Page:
The Washington Nationals (43-34) came intoTuesday’s contest winners of eight of their last nine games facing off against the Atlanta Braves (36-41), who had lost five of their last six. Odds were in the Nationals favor that things would turn out well. Free-agent-to-be Jordan Zimmermann took the hill against the Braves’ de facto ace Shelby Miller, who has racked up a 1.94 ERA and 1.017 WHIP to open his 2015 account. It would be the Nationals who would have the last laugh as they claimed a 6-1 decision. Continue reading…
We’ll discuss the week in Nationals’ news, including Max Scherzer‘s continued awesomeness, Stephen Strasburg‘s post-disabled list success, and a whole lot of listener questions from you fine people on Twitter. Feel free to chime in by tweeting @TheNatsBlogJoe and @CraigMac.
Fan favorite, team leader and pending free agent Ian Desmond has had the exact definition of a nightmare season. Following his second straight Silver Slugger award in 2014, general manager Mike Rizzo and the Washington Nationals front office offered the franchise shortstop a deal that would keep him in a Nationals jersey for the rest of his productive years. However, citing reasons of fairness and equality for future generations, Desmond turned down the reported 7-year, $107 million contract, seemingly assuring that he would test the free agent waters this coming offseason. And to say that things have not gone his way so far this season would be an understatement, as he has produced a meager .225/.269/.356 slash line while committing 17 errors (eight of which came in the team’s first 12 games).
Washington Nationals manager Matt Williams added suspense to game two of Sunday’s doubleheader by waiting until immediately after game one to announce that Tanner Roark would start the endcap. Sadly for the Nationals (42-34), the delayed announcement was about the only source of exhilarating drama they offered, as they surrendered a seemingly infinite number of singles to the Philadelphia Phillies (27-50) in an 8-5 loss.
In game one of Sunday’s doubleheader in Philadelphia, the Washington Nationals (42-33) overcame an early deficit to defeat the Philadelphia Phillies (26-50) by a final of 3-2. With Stephen Strasburg keeping the game close, the Nationals’ offense cashed in on some sloppy defense by the Phillies and took control of the game for good.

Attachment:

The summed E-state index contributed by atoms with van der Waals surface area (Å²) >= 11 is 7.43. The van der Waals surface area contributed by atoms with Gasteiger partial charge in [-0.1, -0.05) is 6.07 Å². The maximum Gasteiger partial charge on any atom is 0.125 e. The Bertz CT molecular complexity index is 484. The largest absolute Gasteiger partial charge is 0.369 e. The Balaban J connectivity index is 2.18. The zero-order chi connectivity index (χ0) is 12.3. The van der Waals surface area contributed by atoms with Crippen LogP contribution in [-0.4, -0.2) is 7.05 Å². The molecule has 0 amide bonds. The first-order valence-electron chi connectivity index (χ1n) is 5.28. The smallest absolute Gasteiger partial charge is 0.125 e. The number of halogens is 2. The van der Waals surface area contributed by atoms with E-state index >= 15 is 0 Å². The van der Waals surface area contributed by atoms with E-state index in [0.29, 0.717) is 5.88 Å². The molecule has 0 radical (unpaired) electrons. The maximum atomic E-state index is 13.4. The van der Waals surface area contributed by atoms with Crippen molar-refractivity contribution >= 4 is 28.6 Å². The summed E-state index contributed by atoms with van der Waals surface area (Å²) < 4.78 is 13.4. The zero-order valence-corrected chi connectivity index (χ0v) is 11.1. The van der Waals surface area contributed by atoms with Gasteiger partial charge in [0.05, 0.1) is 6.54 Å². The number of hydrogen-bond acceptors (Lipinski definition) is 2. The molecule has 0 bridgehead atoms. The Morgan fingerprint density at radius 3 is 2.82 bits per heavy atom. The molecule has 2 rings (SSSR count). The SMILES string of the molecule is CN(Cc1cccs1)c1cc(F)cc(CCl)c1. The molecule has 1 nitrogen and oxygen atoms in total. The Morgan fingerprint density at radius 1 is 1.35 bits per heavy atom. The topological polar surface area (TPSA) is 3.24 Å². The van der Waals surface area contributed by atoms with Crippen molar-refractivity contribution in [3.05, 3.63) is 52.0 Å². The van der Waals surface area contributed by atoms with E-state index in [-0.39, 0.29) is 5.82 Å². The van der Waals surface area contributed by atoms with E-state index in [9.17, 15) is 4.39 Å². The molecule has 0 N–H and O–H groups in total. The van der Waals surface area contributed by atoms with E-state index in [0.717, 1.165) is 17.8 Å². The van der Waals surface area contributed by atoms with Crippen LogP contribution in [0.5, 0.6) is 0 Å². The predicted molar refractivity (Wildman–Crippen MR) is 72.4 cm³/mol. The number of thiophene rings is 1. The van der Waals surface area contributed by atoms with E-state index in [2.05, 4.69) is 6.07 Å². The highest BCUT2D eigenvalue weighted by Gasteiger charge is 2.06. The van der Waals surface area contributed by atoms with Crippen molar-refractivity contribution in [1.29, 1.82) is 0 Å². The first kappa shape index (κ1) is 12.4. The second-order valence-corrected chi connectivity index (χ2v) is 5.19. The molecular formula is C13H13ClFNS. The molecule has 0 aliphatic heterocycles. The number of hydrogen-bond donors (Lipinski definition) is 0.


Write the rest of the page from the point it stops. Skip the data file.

The Max Scherzer signing was a mistake, and it has never been clearer than it was Friday night.
Scherzer committed the unforgivable sin of allowing a run, become the first Washington Nationals starter to do so in 48 innings, the longest such streak since 1974. But even a depleted Nats lineup was able to overcome his comparably poor outing as the Nationals (41-33) won their seventh consecutive game, triumphing 5-2 over the Philadelphia Phillies (26-49) hours after their manager, Ryne Sandberg, resigned abruptly.
On Wednesday, a full three weeks since returning from the disabled list, Washington Nationals infielder Anthony Rendon capped a three game stretch when he went 7-for-12. The stretch, although limited, raised Rendon’s average from a meek .230 to .290. It wasn’t terribly surprising, as Rendon has always been seen as an elite player. Raising his batting average was likely just a matter of getting his timing back.
However, Rendon is now DL bound again, with no clear timetable on when he’ll be ready to return. His injury puts the Nationals in a delicate place. They have the middle infield depth to mask his loss, but absolutely cannot absorb injuries beyond what they’ve already sustained. Continue reading…
On June 2nd, the Washington Nationals played a double-header. Michael Taylor went a combined 2-for-8, striking out six times. The games dropped his overall line to .223/.281/.393 and bumped his strikeout rate to an even 40%. He was exactly as advertised: A free swinger with power, but a .281 on-base percentage isn’t exactly passable at the major league level.
I’ve done some research, and it doesn’t seem that anything notable happened the night of June 2nd. No comets with mystical powers passed the earth, nor did any planets align. It rained a bit, so it’s possible (though unlikely) there was a lightning strike to initiate some crazy body-switching magic.
But some way or another, Michael Taylor woke up a new man on June 3rd.
Things are starting to click for the Washington Nationals (40-33).
They polished off a sweep of the Atlanta Braves (35-38) with the help of a rolling offense behind a gem of a start by Doug Fister. The 7-0 win was the Nats’ sixth in a row, tying their season-high winning streak. If the pitchers keep dominating and the hitters keep producing like they have over the past six games, this all-star team could be in the midst of a very exciting run. Continue reading…
Over the last year, the coverage on the Federal Reserve has typically focused on prospects on the Washington Nationals’ full-season affiliates, and for a reason. Full-season players not only are closer to the majors, but also typically have more experience than their short season counterparts and offer more certainty by playing over a larger sample size.
This year, though, the Short-Season A Auburn Doubledays and the Gulf Coast League (GCL) Nationals deserve a closer look, thanks to an infusion of recent draft picks and intriguing prospects on both rosters. Continue reading…